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Germany

Immigrants Have Doubts About Citizenship Test

The Hesse state government plans to introduce citizenship tests for foreigners, including a list of 100 questions designed to evaluate familiarity with Germany. So how do young immigrants feel about the test?

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Many argue the citizenship test sets the bar too high

It's abundantly clear that many of the immigrants who've gained German citizenship would never have done so had they sat a test like the one planned in Hesse. What's even more obvious is that a good deal of Germans would fail it too.

Nine years ago, 25-year-old Sisi and her father fled Angola for Germany. Even though she went to school here and is now a trained retail saleswoman, she's floored by questions on the planned citizenship test such as "What did German scientist Otto Hahn do in 1938?" or "In which German elections are EU citizens allowed to vote?"

Feeling "more German"

And she's far from convinced that gaining German citizenship should depend on being able to answer such obscure questions.

"It doesn't necessarily mean you're a proper German," said Sisi. "It's not bad to have that kind of general knowledge, whether you're German or not. But knowing the answers wouldn't make me feel more German."

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But that's exactly what the Hesse questionnaire wants to achieve. The state wants its would-be new citizens to possess an in-depth knowledge of German history, culture, politics and values -- and be familiar not only with the works of Goethe and Schiller, but also with governmental structures and systems.

The underlying principle is that the process of becoming German should be more than a mere formality. But many of the country's freshly-minted citizens say that identifying with their new home has little if not nothing to do with reading up on its philosophers or learning the national anthem by heart.

Wrong priorities?

Gloria, who hails from Albania but has lived here for 14 years, observes that feeling German is harder for some than it is for others.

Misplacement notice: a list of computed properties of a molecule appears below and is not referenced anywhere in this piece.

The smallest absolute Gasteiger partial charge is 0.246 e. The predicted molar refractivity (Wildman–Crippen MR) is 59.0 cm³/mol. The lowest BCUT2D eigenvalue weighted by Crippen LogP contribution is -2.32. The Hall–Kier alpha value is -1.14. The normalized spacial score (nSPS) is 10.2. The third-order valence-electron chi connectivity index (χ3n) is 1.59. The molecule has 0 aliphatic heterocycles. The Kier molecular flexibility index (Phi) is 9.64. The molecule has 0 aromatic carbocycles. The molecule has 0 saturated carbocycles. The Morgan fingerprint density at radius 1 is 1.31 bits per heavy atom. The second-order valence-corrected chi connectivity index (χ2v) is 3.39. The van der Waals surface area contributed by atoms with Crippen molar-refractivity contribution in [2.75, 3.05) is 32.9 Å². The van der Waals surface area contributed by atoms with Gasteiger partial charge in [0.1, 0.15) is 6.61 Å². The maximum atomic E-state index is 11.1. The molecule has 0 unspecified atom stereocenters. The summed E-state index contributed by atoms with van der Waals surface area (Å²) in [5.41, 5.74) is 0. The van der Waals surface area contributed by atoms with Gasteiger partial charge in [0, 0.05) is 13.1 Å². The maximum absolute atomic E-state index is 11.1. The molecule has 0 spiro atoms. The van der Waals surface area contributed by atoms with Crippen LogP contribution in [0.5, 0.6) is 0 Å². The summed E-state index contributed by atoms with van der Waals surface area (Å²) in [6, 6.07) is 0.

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"Some of the questions make sense, and after all, other countries require immigrants applying for citizenship to sit a test," she said. "It's reasonable to expect people to know about the country they want to live in. But those people who don't get the opportunity to go to school in Germany, like many of the guest workers who came here, stayed and started a family, obviously aren't going to know anything about the Reformation or which convention took place in 1848."

In 1991, Gloria's parents sought political asylum with the German embassy in the Albanian capital of Tirana. They joined hundreds of others huddled in the office corridors before they were taken to Germany. Gloria eventually gained German citizenship and now studies English and German at Cologne university. She agrees on the need for a test, but thinks the priorities need to be different.

"The questions tend to concentrate very much on history," she pointed out. "Of course a lot of those questions are very important especially when it comes to legal matters, but there's no mention at all of contemporary German culture. Why aren't there any questions about modern pop music or hip hop?"

An opportunity

Germany's young immigrants agree that anyone who decides to live in Germany should also do their best to integrate -- not just learning to read and write language, but also getting to grips with German culture.

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Moving to Germany can be a culture shock

"I learnt all about Germany when I came here," said Sisi. "It's not like Africa. Germans eat at specific times, they visit each other at specific times. Sunday is a day of rest, which is a custom we don't have in Africa. I've become very German in that respect -- if I want to visit someone I call them first. Africans just drop by," she said.

"I didn't just assimilate German culture because I had to -- but also because I wanted to, and I felt it was expected of me. Germany gives you the opportunity to belong, and I think you should use it."

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